10. Drag the title into place, directly to the right of the movie clip types/1.
  11. Our last title will again be a Scrolling Block, but this time we are going place it over an image instead of placing it over black.To do this we need to make sure the image is long enough to accommodate such a title. 
    • Select the image of Glen 7 just after the video clip entitled f_5.
    • Click on the Photos option in the Media Tab.   
    • Click on the Show Photo Settings button.  Type 21:14 in the box labeled Duration and click Update. This will add a sufficient amount of time to the image to facilitate placing the title over top of it (see figure below.) Double clicking on the image in the clip viewer will also bring up these settings.
    • Now choose Scrolling Block from the Titles Menu, and type the following into the title text box: 
      • "Tornado season is generally
        March through August,
        although tornadoes can occur
        at any time of year.
        They tend to occur in the
        afternoons and evenings:
        over 80 percent of all tornadoes
        strike between noon and midnight."
    • Uncheck Over Black. Set the speed setting to 15:14.
    • Drag your title directly to the left of the image entitled Glen7, and it will begin the rendering process.
  12. Click File  Save Project, to save the work you have done thus far.

Adding Transitions:

Transitions, as the name implies, provide a smooth way to move from one media object to another.
  1. Click the Editing button
  2. Select the Transitions tab 
  3. Select Cross Dissolve from the list of possible transitions and then drag it between Tornadoes: and home2 in the clip viewer (see figure below). A small box will appear denoting that the transition has been added, and just like titles transitions too, will need to render. Also, each transition will absorb some time from each clip that surrounds it. This is necessary for the transition function properly and is not truncating your film despite how it may appear.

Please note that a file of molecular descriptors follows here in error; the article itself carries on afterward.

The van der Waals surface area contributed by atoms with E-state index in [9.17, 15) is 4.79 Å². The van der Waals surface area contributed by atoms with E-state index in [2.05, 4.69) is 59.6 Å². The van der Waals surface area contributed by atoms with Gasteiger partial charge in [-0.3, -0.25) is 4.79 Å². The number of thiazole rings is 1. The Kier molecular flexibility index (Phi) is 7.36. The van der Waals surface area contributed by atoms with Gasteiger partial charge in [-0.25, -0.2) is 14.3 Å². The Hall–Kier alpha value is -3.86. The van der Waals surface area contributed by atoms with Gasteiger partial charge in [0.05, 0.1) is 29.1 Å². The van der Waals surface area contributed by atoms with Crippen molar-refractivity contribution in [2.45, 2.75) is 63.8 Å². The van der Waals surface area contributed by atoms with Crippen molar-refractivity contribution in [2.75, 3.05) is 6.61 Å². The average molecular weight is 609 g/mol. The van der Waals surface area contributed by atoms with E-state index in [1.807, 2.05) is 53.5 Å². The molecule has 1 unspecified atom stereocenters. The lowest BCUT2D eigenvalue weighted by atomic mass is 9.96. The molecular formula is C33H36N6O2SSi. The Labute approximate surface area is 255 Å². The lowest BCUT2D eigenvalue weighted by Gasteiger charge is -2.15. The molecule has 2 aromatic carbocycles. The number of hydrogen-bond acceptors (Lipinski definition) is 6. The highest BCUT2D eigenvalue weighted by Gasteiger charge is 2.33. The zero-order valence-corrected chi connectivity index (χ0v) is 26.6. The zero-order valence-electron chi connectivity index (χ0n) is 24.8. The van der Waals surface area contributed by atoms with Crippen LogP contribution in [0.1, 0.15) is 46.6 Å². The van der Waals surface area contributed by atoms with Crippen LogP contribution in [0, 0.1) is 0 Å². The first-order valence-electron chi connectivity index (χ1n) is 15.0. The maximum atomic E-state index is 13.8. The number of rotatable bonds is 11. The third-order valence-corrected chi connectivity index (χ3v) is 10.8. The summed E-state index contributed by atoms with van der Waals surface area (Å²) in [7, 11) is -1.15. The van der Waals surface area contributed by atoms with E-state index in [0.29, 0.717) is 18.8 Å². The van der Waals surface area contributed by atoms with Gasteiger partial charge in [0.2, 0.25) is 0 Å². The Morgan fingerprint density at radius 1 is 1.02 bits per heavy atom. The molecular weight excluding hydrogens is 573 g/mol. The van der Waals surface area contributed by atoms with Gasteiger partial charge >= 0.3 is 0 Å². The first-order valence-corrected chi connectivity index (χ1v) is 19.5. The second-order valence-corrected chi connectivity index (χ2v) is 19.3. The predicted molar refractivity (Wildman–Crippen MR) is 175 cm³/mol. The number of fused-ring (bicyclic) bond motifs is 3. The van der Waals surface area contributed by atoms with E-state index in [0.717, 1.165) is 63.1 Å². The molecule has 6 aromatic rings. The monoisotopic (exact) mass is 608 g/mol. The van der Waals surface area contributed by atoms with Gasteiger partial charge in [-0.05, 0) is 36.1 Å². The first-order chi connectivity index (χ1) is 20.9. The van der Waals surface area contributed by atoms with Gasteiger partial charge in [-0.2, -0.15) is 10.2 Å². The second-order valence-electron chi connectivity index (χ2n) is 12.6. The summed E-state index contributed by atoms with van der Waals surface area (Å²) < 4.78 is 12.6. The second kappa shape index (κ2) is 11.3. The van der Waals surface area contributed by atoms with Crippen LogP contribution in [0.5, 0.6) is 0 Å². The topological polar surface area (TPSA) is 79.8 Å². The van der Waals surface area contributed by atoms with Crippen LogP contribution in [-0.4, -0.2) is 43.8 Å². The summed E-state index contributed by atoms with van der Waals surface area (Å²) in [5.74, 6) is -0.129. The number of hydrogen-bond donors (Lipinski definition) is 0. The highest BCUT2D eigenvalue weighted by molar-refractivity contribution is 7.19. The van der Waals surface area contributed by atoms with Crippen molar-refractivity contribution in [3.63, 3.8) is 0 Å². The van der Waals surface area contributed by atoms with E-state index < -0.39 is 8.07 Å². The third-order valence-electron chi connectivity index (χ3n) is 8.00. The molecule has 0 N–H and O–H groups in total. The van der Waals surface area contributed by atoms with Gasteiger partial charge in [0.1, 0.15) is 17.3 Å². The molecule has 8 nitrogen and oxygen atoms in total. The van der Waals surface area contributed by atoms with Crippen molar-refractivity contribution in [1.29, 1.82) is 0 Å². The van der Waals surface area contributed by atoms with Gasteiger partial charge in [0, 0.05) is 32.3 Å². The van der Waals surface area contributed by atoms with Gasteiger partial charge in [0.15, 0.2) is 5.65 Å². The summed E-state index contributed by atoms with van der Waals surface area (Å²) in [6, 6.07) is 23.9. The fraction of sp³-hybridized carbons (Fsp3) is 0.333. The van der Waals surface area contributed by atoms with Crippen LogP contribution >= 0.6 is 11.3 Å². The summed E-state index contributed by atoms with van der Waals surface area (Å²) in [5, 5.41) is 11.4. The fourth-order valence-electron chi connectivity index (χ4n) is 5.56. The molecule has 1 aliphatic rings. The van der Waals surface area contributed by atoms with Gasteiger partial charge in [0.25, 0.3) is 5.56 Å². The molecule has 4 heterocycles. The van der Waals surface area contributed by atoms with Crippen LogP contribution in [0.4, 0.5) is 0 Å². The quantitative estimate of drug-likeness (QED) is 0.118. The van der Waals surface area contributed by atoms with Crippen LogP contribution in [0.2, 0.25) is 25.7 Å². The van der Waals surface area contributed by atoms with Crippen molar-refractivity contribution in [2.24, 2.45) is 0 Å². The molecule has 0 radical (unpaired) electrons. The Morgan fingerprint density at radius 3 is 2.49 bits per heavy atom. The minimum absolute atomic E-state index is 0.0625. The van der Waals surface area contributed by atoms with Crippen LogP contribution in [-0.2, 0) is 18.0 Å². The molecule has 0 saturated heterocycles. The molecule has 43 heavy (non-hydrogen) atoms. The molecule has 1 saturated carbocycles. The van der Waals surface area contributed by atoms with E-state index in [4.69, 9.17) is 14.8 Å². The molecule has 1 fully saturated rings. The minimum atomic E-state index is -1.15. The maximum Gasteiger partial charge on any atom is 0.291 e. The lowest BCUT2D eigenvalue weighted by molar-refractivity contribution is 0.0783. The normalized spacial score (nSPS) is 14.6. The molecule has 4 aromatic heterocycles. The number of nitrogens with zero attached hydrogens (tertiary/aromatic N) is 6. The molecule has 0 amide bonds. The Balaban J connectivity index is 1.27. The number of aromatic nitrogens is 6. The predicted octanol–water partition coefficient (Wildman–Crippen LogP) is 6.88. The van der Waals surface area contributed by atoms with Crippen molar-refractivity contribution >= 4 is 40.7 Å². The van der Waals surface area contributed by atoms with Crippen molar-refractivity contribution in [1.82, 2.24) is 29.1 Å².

4. Repeat this process twelve more times adding transitions as indicated by the transition markers shown below.
  5. Save your work.

Adding Effects:

The Video FX tab in the effects option in iMovie allows visually enhances to existing media. For example, it can turn color film black and white, age it, turn it a sepia tone, etc. In the interest of time we will not explore this feature today, but know that it is available if you want to add a touch of style to your projects .you can.

Adding Audio:

iMovie allows you the capability of importing and manipulating audio tracks to be played under your existing project content.

  1. We need to first import our audio track.  This is done in the same manner as the other media.  Go to File  Import and locate the “Media” folder.  Choose xenia_tornado.mp3 and import it.
  2. Change your view to timeline where you will see “xenia_tornado” either at the beginning or end of the project.
  3. Click on the sound clip and drag it toward the end of the show, placing it at approximately 2:58:26 (see figure below).
  4. If you want to import other audio tracks, go to File  Import and search for your file(s).  Click Open to import the file(s).
Note: Placing and timing audio can become a very complex, as audio may need to be trimmed using a program other than iMovie.

At this point you will want to save your work, choose File  Save Project.
Reviewing Your Work

Now that you have completed your iMovie, you will want to review your work. To do this, make sure you are in Clip View and click the first frame of your move.  Then, hold down the shift button and click the last frame of your movie, this will select the entire project.  Now, click the full screen preview button   to see your movie.